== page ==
In honor of Veterans Day, Baskin-Robbins is having a little fun with its ice cream of the month. The company is now offering its First Class Camouflage ice cream, which combines chocolate, salty caramel, and cake flavors into one camo-themed dessert.
- Navy transfers land for veterans clinic, national cemetery near San Francisco
The U.S. Navy has transferred hundreds of acres of land to the Department of Veterans Affairs for an outpatient clinic and national cemetery that will eventually house the remains of 300,000 veterans.
When: Thu Jun 5, 2014
Event Status: confirmed
- New Officers uploaded to website
When: Sat May 31, 2014
Event Status: confirmed
Marine Corps History and Trivia
Forgotten knowledge about the USMC
Rocks and Shoals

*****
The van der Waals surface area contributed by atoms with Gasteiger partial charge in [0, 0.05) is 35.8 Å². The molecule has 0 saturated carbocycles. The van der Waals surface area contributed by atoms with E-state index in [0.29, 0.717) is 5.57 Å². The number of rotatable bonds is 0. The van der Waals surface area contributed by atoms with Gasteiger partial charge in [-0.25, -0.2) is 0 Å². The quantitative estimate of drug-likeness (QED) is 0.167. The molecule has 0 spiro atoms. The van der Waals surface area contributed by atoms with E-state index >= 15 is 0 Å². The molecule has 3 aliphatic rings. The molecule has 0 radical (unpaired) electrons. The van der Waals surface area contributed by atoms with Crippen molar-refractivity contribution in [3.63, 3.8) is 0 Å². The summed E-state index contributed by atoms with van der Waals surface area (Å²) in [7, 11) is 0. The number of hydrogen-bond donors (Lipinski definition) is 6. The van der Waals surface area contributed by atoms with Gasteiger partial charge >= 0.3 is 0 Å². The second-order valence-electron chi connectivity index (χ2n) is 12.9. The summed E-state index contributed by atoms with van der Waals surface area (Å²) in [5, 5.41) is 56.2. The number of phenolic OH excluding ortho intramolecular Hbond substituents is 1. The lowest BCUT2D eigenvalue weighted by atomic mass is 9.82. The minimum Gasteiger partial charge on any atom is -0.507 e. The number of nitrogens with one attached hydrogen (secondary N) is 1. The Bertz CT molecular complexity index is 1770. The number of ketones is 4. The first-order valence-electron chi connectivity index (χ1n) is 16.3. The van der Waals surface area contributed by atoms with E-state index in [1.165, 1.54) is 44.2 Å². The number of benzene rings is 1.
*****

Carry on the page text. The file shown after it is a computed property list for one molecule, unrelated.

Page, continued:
Articles for the Government of the Navy, better-known as Rocks and Shoals, was prior to 1951, when replaced by the UCMJ, the military law governing the individual conduct and performance of duty in the naval services. Rocks and Shoals were, according to Captain Donald I. Thomas, USN (Ret), "wonderfully inspiring. We heard the dire consequences to those who 'suffered any vessel of the Navy to be stranded or run upon rocks and shoals, or improperly hazarded'; or who, 'when engaged in battle, treacherously yields or pusillanimously cries for quarter.' We were enjoined to 'guard against and suppress all dissolute and immoral practices.' Court-martial punishment was provided for any person 'who is guilty of profane swearing, falsehood, drunkenness, gambling, fraud, theft or any other conduct tending to the destruction of good morals.' We learned that any officer 'who absents himself from his command without leave may be sentenced by a court-martial to be reduced to the rating of seaman second class.' "